1. Pick a pot

If your horizontal space is limited, consider growing strawberries in a hanging basket or a stacked planter to allow the plant to take advantage of vertical growing space.

Make sure to choose a sunny spot outside your home that does not get too much wind.

2. Get the right variety of plant

There are two main kinds of strawberries available — ‘June-bearing’ plants that will bear fruit in spring or early summer, and ‘ever-bearing’ that can be harvested from early summer right up until early autumn.

Consult your local nursery to understand which variety grows best in your area’s climate conditions.

3. Choose the right soil

Happy soil, happy berries. Strawberries thrive in well-draining, rich, loamy soil. Add plenty of organic matter (such as compost, shredded bark or peat moss) as well as some sand or grit. Make sure that the soil is free of weed roots.

4. Plant it right

Place the plants into the soil, making sure that each crown, where the leaves emerge, rests just above the surface and is spaced 10-12 inches apart. Add mulch with dry leaves to reduce the loss of water due to evaporation. It also provides food for beneficial soil microbes.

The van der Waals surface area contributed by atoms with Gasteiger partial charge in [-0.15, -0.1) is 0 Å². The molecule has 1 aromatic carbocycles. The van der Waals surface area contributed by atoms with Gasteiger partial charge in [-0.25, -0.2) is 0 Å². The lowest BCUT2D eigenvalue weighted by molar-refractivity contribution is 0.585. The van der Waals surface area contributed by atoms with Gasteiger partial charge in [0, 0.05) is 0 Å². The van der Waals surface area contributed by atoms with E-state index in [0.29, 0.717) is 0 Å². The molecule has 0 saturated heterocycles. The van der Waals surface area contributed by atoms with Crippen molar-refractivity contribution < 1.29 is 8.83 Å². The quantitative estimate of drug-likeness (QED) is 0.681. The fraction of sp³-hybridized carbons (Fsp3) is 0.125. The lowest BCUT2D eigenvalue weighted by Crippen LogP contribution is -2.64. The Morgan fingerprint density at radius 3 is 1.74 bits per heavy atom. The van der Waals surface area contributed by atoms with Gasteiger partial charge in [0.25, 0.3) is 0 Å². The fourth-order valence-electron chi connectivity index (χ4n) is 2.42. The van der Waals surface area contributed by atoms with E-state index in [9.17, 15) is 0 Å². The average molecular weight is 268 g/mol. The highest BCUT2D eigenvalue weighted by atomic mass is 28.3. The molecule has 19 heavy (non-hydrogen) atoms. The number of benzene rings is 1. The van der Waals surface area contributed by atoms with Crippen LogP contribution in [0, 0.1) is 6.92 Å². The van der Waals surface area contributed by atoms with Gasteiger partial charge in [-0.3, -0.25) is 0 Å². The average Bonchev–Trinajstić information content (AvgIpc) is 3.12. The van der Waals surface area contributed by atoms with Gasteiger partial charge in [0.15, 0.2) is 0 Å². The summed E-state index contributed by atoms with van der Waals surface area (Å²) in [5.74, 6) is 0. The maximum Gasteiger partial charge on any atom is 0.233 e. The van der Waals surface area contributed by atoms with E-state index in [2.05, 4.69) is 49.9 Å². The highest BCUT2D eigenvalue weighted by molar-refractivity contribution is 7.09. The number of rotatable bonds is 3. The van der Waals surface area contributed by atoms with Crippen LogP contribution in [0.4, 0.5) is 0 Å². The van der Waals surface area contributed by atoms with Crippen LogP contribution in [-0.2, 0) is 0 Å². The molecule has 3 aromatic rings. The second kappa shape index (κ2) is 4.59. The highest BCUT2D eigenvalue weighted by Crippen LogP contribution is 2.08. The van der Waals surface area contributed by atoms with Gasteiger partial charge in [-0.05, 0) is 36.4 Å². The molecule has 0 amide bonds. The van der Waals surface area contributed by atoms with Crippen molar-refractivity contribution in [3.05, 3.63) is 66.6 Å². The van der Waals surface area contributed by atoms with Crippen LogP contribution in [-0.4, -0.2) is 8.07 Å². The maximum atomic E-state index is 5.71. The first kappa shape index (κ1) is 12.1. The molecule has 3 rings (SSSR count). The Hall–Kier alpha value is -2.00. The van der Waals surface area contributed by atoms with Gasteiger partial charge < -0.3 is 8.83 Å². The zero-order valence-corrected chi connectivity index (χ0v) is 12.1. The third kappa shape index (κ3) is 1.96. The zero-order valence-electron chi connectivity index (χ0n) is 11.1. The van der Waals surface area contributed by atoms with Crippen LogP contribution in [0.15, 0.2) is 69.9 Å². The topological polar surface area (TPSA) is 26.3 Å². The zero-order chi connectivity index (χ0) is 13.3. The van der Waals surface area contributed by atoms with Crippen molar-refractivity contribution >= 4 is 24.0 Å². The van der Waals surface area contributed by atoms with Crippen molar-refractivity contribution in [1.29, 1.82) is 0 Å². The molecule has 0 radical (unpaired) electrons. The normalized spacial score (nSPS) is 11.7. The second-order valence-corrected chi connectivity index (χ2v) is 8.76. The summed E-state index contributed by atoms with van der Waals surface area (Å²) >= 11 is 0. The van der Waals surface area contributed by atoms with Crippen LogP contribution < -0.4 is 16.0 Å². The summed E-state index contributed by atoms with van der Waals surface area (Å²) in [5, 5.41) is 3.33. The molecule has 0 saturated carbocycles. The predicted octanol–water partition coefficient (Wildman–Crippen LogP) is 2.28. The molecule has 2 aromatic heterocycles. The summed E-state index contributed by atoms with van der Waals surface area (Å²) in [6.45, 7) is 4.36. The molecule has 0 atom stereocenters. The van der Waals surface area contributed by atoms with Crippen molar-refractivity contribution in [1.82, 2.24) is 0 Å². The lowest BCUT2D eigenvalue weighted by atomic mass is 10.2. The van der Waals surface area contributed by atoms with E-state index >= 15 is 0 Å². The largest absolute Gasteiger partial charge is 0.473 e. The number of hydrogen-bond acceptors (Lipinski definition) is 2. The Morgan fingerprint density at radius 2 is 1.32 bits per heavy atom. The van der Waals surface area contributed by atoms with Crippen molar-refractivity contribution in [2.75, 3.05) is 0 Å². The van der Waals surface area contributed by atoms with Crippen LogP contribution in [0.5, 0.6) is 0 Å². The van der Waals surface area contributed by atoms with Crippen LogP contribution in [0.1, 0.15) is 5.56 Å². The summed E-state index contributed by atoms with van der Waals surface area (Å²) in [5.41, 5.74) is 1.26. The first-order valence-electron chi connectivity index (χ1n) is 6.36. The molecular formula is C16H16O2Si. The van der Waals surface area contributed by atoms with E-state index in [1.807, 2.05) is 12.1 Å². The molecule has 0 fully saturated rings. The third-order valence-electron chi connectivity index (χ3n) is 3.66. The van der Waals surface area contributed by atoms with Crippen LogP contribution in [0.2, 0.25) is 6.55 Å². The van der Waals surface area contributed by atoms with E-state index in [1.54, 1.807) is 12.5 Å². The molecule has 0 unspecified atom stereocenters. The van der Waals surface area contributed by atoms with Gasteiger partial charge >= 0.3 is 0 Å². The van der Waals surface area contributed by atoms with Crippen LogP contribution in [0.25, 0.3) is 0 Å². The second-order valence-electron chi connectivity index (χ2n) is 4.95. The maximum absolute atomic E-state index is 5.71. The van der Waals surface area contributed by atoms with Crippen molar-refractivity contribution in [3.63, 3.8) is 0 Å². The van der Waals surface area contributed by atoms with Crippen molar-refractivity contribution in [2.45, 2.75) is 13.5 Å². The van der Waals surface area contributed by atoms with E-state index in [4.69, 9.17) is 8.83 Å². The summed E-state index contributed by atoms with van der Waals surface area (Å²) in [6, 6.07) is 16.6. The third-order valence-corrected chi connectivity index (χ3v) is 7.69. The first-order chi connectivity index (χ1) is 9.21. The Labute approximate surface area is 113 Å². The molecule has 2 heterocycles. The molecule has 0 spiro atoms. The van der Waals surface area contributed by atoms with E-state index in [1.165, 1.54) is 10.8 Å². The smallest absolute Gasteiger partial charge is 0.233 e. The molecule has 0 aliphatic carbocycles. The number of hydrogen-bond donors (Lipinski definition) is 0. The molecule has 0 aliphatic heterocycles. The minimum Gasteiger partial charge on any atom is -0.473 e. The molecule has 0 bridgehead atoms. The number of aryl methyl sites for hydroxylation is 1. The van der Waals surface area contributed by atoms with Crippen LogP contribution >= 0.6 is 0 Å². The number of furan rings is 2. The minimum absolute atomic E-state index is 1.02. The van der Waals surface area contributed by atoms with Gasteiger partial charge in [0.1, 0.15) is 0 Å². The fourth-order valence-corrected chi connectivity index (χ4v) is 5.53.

5. Take care of them

To promote flowering, nourish the plants with all-natural homemade fertilisers (a weekly handful of leftover filter coffee grounds can work wonders!) and ensure regular watering.

Place some straw beneath the fruits to maintain cleanliness and dryness, and to deter slugs and snails, as wet fruit is prone to rotting easily.

6. Harvest happiness

Harvest strawberries when they exhibit a vibrant red colour all over, preferably during the warmest part of the day when they are at their most flavourful.

After the fruiting season, trim back the foliage, leaving only the central, young leaves intact. Remove runners unless you intend to propagate new plants, as having too many runners can drain resources and nutrition from the mother plant, affecting its growth.

Finally, enjoy your homegrown strawberries!